Twitter LinkedIn

Shaking up the system on toxic chemical cocktails

Richard Benwell, CEO at Wildlife and Countryside Link, writes about the threat posed by chemical pollution.

May 2023

Public awareness of the sorry condition of the UK’s rivers and lakes is growing. Who could not be appalled, as we learn about the outrageous outflows of sewage and wastewater that pour into the environment for millions of hours each year? It’s no wonder that only 14% of English rivers are in good ecological condition.

Less visible to the public, though, is the equally shocking fact that 0% of English rivers are in good chemical health. Every single river in the land is harmed by chemical pollution.

In new research, published today, we show that this pollution is mixing up in potentially even more dangerous “chemical cocktails”. Working with the Rivers Trust, we analysed Government data on contamination by pesticides, medicines and “forever chemicals”. We focused on mixtures known to have increased harmful effects in combination and found that 81% of rivers and lakes, and 74% of groundwater sources are polluted by at least one hazardous chemical cocktail.

These damaging chemical combinations have proven risks for wildlife, disrupting biological functions such as reproduction, cell function, and even reducing survival rates. For species already battling for survival in the face of habitat loss and sewage pollution, these chemical risks are a serious threat. As for the consequences for people, we simply do not know the extent of the dangers, but many of the chemical pollutants in our waters do accumulate in human tissues and have the potential to interfere with our health.

Tackling the threat

It would be wonderful if there were a simple solution to the problem, but the fact is that chemical use is so interwoven in our lives and our economy that serious government intervention will be needed to tackle damaging chemical pollutants.

There is a risk that the UK falls behind other countries in sensible regulation of harmful chemicals. Already, the UK is diverging from the European Union, lagging behind in the regulatory response to well-established toxic substances. We hope that the UK will take a sensible approach to mirror EU decision-making on harmful chemicals regulation, which benefits from access to a vast store of scientific information, unless there is good evidence to take a different approach in individual cases.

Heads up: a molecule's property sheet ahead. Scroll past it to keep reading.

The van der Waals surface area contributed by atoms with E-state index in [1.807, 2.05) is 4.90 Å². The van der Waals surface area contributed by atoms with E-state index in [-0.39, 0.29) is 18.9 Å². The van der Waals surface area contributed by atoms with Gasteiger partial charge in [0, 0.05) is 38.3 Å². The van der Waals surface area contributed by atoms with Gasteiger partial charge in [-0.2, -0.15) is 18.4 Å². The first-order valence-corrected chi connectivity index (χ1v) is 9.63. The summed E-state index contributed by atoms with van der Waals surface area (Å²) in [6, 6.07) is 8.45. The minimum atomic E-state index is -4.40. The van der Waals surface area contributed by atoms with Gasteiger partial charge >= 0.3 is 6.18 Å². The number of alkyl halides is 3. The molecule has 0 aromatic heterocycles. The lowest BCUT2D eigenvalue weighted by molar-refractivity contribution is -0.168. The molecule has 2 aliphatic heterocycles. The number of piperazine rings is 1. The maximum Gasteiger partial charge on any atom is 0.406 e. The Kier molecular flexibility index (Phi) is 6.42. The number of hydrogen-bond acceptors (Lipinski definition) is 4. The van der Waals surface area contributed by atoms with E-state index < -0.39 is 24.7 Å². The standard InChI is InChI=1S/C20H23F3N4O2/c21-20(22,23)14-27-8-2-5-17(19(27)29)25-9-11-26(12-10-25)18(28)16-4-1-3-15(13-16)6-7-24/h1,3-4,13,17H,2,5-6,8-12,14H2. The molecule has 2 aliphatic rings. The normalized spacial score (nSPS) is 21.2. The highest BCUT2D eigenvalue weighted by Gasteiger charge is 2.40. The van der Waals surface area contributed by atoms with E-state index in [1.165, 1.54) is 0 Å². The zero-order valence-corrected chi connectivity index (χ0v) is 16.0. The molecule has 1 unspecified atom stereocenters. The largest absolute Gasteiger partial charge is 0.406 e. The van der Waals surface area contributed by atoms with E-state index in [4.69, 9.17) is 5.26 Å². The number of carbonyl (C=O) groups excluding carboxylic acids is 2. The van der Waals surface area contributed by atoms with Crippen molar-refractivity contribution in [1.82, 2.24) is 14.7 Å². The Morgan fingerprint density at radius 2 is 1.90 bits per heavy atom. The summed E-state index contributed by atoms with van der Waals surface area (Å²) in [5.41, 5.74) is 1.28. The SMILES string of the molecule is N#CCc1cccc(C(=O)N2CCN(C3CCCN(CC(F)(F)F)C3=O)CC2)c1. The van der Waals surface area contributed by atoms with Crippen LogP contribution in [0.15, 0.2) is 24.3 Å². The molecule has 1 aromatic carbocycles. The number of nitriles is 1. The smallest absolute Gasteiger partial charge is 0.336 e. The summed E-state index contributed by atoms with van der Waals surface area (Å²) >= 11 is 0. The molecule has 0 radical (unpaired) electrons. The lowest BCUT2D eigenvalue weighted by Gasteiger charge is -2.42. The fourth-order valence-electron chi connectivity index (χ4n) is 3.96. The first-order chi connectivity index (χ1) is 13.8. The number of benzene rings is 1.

But there is also an opportunity for the UK to set a lead in heading off the toxic chemical cocktails threat.

The Government has promised a UK Chemicals Strategy. This is the opportunity to take a decisive domestic hold on chemical pollution. In a joint campaign with many NGOs (from National Trust to Surfers Against Sewage), we are calling on the Government to take three important steps:

1. Phase out the most risky substances, including forever chemicals, from all but vital uses. They may have a place in medical technology, but they do not have a place in our kitchens, in our cosmetics, our clothes or food packaging.
2. Treat chemicals in groups, so that when one dangerous chemical is banned, it cannot simply be replaced by a notionally distinct, but potentially similarly dangerous product.
3. Set regulatory safeguards for “cocktail effects”, moving beyond current regulation of individual substances to set precautionary rules to prevent the build up of toxic mixtures in our environment.

Of course, these changes must be underpinned by a much more rigorous approach to monitoring and reporting on the presence of chemical cocktails across our environment – ensuring we know what is our environment and how it may be affecting us

The big picture and local answers

The Stockholm Institute has reported that the world has now overstepped planetary safe limits on the use of synthetic chemicals, with a fifty-fold increase in production since the 1950s.

Here in England, the Government has a legally-binding obligation to halt the decline of wildlife by 2030. Restoring the health of our freshwater environment will be crucial to that success. On-going chemical pollution is anathema to healthy ecosystems, particularly as global chemical production is projected to double by 2030, with a corresponding increase in the release of chemical pollutants

So, the need for improved chemicals management does not stop at the riverbank. It is part of a vital response to the wider ecological emergency.

You can support the campaign to end the threat of harmful chemical cocktails here

Richard Benwell is CEO at Wildlife and Countryside Link.

Follow: @WCL_News and @RSBenwell